Do you hear your characters’ voices in your head?

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14 thoughts on “That whispering in my ear….

  1. I try to picture myself in the characters I write about. I try to think about what I would say or do in specific situations. I admit that I need to work on fleshing out my characters more. I need to conduct interviews with my characters to get a sense of their personalities, to understand why they do what they do.

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    • I think picturing ourselves in our characters is key, George. It helps create empathy/sympathy for them. If we empathize with them, it should be easier for a reader to do that, as well. I’ve seen that interview technique, though I’ve only done it once. It’s not one of my go-to techniques only because I end up spending a lot more time on the “interview” than I do on the actual story! ๐Ÿ™‚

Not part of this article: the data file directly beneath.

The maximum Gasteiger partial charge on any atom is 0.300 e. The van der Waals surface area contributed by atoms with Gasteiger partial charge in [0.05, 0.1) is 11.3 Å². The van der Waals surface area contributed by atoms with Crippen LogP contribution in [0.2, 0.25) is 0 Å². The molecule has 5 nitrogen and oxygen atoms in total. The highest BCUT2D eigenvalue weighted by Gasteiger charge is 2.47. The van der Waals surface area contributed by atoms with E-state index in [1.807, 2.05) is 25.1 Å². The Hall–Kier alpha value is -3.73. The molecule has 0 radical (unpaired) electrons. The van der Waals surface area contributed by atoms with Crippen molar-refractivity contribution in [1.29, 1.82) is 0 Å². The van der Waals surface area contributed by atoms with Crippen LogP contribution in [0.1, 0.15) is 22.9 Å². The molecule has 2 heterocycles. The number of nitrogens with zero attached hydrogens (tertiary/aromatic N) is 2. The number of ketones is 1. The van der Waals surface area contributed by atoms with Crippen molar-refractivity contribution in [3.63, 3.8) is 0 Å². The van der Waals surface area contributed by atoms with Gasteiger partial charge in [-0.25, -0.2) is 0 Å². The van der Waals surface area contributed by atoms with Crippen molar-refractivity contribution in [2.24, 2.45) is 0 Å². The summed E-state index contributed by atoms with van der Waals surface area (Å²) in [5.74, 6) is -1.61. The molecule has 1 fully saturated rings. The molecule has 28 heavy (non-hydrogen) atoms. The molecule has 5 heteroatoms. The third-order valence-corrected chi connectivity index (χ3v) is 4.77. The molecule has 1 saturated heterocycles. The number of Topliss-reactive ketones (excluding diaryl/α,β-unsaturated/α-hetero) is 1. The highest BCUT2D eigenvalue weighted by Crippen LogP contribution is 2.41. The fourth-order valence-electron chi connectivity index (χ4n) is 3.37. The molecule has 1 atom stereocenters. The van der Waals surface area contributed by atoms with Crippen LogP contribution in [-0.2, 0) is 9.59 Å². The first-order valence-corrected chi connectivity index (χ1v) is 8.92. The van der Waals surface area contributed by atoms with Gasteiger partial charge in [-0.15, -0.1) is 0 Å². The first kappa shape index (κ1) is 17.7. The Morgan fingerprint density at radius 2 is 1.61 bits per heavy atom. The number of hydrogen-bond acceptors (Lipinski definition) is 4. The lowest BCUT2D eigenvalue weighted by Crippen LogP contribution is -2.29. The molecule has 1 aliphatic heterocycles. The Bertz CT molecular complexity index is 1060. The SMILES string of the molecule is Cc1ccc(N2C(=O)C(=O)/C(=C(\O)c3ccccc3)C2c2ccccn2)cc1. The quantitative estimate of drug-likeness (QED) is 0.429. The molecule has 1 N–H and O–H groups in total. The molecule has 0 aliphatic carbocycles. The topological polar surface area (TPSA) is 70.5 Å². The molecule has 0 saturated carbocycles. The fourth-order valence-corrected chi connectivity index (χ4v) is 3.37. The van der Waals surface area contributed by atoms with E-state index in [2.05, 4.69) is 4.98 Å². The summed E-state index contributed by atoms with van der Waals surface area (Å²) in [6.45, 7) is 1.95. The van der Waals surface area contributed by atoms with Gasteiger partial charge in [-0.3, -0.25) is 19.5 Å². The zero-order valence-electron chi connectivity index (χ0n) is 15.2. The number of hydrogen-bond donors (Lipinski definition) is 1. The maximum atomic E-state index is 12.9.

Thanks for stopping by!

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  2. It’s weird. I feel my characters like I live inside them. But I don’t always have a strong sense of exactly how they look or sound. I usually have an idea if a voice is particularly high or nasally or a defining characteristic of them, but I don’t have a set vocal range for a character. I do feel like I get their voice and their perspective though. ๐Ÿ™‚

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    • So, it’s a little like the way we hear our own voices, in our own ears? Cool. ๐Ÿ™‚

      I always feel like I know a character better if I can have a conversation with him or her, even if it’s with someone else’s voice.

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  3. I definitely hear their voices, so I have a good idea of the things they would say and how they would say it depending on the circumstances.

    Of course, this has nothing to do with the fact they have me tied up at the computer forcing me to write their stories, no sirree! ๐Ÿ˜‰

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    • Hee hee – I know that feeling, Kate! I also sometimes force myself to put on my headphones, so I can hear them more clearly…in my own head! But, the distinction of each of their voices – whether it’s an Iowan twang or a Cornish drawl or a proper blue-blooded accent – helps me distinguish their thoughts, hopes, and dreams. Weird, how just their voices prompt us to come to those ends, but cool. ๐Ÿ™‚